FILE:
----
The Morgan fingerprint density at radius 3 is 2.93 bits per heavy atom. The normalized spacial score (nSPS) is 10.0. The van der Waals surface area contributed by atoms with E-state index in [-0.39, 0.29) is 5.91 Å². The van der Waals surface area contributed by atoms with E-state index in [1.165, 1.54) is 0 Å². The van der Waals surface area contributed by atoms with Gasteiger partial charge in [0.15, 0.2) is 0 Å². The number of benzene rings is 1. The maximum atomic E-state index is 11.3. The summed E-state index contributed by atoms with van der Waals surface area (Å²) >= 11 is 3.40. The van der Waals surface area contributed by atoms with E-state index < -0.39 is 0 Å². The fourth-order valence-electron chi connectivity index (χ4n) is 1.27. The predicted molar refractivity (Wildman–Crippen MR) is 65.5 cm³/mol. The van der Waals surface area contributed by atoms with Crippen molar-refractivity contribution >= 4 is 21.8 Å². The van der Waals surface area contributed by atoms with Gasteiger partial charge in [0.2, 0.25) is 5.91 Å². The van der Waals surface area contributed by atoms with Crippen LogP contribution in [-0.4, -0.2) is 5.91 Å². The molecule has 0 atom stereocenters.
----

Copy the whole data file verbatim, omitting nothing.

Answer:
The Morgan fingerprint density at radius 3 is 2.93 bits per heavy atom. The normalized spacial score (nSPS) is 10.0. The van der Waals surface area contributed by atoms with E-state index in [-0.39, 0.29) is 5.91 Å². The van der Waals surface area contributed by atoms with E-state index in [1.165, 1.54) is 0 Å². The van der Waals surface area contributed by atoms with Gasteiger partial charge in [0.15, 0.2) is 0 Å². The number of benzene rings is 1. The maximum atomic E-state index is 11.3. The summed E-state index contributed by atoms with van der Waals surface area (Å²) >= 11 is 3.40. The van der Waals surface area contributed by atoms with E-state index < -0.39 is 0 Å². The fourth-order valence-electron chi connectivity index (χ4n) is 1.27. The predicted molar refractivity (Wildman–Crippen MR) is 65.5 cm³/mol. The van der Waals surface area contributed by atoms with Crippen molar-refractivity contribution >= 4 is 21.8 Å². The van der Waals surface area contributed by atoms with Gasteiger partial charge in [0.2, 0.25) is 5.91 Å². The van der Waals surface area contributed by atoms with Crippen LogP contribution in [-0.4, -0.2) is 5.91 Å². The molecule has 0 atom stereocenters.